Large, plume-like internal ice-layer-structures have been observed in radar images from both Antarctica and Greenland, rising from the ice-sheet base to up to half of the ice thickness. Their origins are not yet understood. Here, we simulate their genesis by basal freeze-on using numerical ice-flow modelling and analyse the transient evolution of the emerging ice-plume and the surrounding ice-layer structure as a function of both freeze-on rate and ice flux. We find good agreement between radar observations, modelled ice-plume geometry and internal layer structure, and further show that plume height relates primarily to ice-flux and only secondarily to freeze-on. An in-depth analysis, performed for Northern Greenland of observed spatial plume distribution related to ice flow, basal topography and water availability supports our findings regarding ice flux and suggests freeze-on is controlled by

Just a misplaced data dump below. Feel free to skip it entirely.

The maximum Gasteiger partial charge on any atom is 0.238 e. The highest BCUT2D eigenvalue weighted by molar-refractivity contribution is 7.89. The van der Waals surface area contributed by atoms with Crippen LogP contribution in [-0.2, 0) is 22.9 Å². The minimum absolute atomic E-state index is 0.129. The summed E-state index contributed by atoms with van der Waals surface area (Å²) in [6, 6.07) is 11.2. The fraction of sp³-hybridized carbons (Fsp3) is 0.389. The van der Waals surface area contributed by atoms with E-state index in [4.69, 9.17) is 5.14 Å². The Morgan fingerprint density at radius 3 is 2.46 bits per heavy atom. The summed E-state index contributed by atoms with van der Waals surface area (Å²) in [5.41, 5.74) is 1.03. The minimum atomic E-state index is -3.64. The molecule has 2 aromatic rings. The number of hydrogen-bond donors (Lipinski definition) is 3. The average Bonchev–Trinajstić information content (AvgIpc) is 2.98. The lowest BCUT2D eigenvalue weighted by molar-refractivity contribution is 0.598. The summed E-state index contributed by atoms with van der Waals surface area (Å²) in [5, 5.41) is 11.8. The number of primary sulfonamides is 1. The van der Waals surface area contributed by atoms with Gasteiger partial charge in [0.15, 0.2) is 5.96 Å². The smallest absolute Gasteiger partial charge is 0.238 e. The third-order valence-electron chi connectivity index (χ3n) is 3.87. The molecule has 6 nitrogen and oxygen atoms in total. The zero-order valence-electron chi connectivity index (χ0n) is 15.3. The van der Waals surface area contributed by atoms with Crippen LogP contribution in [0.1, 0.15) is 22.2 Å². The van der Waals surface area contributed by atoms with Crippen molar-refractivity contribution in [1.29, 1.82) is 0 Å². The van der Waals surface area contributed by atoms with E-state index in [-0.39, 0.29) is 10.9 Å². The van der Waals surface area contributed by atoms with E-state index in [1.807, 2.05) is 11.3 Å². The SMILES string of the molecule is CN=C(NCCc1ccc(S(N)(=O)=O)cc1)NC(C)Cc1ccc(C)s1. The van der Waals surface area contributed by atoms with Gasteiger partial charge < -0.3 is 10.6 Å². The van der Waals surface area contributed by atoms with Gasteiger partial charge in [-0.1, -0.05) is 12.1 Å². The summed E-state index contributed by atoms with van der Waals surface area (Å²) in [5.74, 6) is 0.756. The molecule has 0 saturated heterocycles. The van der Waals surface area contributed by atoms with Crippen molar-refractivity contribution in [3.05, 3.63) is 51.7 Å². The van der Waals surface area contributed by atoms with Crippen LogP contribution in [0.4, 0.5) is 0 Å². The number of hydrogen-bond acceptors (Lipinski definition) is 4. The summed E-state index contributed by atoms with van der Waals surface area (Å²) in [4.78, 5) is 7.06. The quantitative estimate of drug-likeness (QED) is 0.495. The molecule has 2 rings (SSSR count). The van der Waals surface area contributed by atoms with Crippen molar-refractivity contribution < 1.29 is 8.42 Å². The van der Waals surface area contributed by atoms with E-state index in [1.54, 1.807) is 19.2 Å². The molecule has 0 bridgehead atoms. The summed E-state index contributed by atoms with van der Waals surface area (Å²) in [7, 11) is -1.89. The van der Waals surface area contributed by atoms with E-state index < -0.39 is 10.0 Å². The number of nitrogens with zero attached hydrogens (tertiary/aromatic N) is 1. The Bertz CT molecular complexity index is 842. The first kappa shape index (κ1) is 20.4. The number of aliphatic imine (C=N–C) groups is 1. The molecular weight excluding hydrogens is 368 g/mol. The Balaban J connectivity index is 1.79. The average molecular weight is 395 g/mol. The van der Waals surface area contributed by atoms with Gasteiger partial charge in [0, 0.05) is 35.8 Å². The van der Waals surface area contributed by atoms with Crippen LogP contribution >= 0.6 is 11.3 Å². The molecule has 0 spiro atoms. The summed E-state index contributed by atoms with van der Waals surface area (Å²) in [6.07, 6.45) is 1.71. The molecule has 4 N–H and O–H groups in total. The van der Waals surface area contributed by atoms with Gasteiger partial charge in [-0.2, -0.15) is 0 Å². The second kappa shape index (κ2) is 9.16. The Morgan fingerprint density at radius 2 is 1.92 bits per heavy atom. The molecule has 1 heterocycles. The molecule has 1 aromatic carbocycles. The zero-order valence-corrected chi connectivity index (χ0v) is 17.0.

ascending subglacial water flow. Our results imply that widespread basal freeze-on strongly affects ice stratigraphy and consequently ice-core interpretations.